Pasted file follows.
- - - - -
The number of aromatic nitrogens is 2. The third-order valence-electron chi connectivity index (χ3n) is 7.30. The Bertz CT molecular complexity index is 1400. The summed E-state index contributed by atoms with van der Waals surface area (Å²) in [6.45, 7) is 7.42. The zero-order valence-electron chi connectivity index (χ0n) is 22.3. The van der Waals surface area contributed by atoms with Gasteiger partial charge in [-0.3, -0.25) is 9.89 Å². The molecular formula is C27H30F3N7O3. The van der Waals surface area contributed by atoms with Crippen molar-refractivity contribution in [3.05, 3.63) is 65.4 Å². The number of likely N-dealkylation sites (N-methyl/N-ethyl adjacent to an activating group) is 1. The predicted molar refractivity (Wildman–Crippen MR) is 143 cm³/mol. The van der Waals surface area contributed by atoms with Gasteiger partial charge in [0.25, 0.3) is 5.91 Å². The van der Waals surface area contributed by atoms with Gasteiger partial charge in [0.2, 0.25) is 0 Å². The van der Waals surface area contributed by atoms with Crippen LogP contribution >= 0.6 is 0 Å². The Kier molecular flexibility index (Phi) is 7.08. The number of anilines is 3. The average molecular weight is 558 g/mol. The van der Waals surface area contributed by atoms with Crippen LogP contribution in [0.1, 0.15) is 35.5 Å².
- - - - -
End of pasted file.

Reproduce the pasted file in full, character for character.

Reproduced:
The number of aromatic nitrogens is 2. The third-order valence-electron chi connectivity index (χ3n) is 7.30. The Bertz CT molecular complexity index is 1400. The summed E-state index contributed by atoms with van der Waals surface area (Å²) in [6.45, 7) is 7.42. The zero-order valence-electron chi connectivity index (χ0n) is 22.3. The van der Waals surface area contributed by atoms with Gasteiger partial charge in [-0.3, -0.25) is 9.89 Å². The molecular formula is C27H30F3N7O3. The van der Waals surface area contributed by atoms with Crippen molar-refractivity contribution in [3.05, 3.63) is 65.4 Å². The number of likely N-dealkylation sites (N-methyl/N-ethyl adjacent to an activating group) is 1. The predicted molar refractivity (Wildman–Crippen MR) is 143 cm³/mol. The van der Waals surface area contributed by atoms with Gasteiger partial charge in [0.25, 0.3) is 5.91 Å². The van der Waals surface area contributed by atoms with Gasteiger partial charge in [0.2, 0.25) is 0 Å². The van der Waals surface area contributed by atoms with Crippen LogP contribution >= 0.6 is 0 Å². The Kier molecular flexibility index (Phi) is 7.08. The number of anilines is 3. The average molecular weight is 558 g/mol. The van der Waals surface area contributed by atoms with Crippen LogP contribution in [0.1, 0.15) is 35.5 Å².